Our bodies all require long periods of sleep in order to restore and rejuvenate, to grow muscle, repair tissue, and synthesize hormones. How Much Sleep Do We Really Need? Healthy sleep is critical for everyone, since we all need to retain information and learn skills to thrive in life.Within the brain, sleep enriches our ability to learn, memorize, and make logical decisions. It recalibrates our emotions, restocks our immune system, fine-tunes our metabolism, and regulates our appetite.ReflectionsDecember 10, 2018 Issue
Why We Sleep, and Why We Often Can’t
Does our contemporary obsession with sleep obscure what makes it special in the first place?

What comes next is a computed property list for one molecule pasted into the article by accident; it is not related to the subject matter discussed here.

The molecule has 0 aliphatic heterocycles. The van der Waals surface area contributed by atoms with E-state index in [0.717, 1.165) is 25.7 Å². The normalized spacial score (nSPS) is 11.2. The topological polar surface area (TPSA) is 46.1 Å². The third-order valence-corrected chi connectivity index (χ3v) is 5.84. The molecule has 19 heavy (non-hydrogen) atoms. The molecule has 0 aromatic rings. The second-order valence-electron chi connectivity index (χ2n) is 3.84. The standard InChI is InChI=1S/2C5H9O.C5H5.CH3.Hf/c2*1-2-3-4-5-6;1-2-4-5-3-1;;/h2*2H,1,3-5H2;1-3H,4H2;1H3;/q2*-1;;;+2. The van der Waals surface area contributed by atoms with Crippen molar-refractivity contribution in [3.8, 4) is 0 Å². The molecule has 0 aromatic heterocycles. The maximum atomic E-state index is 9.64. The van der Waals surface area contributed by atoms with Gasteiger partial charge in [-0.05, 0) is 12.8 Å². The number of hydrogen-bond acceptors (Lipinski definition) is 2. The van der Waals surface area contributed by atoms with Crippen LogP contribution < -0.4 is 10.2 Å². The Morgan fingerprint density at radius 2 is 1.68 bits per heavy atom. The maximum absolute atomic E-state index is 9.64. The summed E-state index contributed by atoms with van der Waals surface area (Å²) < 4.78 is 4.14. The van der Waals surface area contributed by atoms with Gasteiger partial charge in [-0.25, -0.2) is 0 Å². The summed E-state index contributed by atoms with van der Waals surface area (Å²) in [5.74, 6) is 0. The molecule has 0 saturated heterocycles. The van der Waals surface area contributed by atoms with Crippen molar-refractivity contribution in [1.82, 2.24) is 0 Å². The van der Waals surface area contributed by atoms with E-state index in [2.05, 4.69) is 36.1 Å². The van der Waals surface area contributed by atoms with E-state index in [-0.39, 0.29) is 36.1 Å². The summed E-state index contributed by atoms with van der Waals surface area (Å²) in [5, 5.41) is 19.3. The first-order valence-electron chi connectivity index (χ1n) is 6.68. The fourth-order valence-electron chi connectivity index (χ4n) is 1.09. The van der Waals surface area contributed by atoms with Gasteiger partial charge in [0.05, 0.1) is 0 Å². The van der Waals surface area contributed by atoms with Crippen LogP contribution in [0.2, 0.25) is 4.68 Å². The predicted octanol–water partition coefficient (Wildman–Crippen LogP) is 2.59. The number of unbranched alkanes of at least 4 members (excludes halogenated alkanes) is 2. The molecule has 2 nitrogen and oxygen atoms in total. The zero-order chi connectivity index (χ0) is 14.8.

By Zoë Heller
December 3, 2018
Gif of woman laying by her phone
“Men who sleep badly,” Bertrand Russell wrote, “are always proud of the fact.”Illustration by Jun Cen
Contemporary sleep evangelizers worry a good deal about our social attitudes toward sleep. They worry about many things, of course—incandescent light, L.E.D. light, nicotine, caffeine, central heating, alcohol, the addictive folderol of personal technology—but social attitudes seem to exercise them the most. Deep down, they say, we simply do not respect the human need for repose. We remain convinced, in contradiction of all the available evidence, that stinting on sleep makes us heroic and industrious, rather than stupid and fat.
“If we don’t continue to chip away at our collective delusion that burnout is the price we must pay for success, we’ll never be able to restore sleep to its rightful place in our lives,” Arianna Huffington wrote a couple of years ago, in her best-selling how-to guide “The Sleep Revolution.” By way of inspiration, she offered her own conversion story.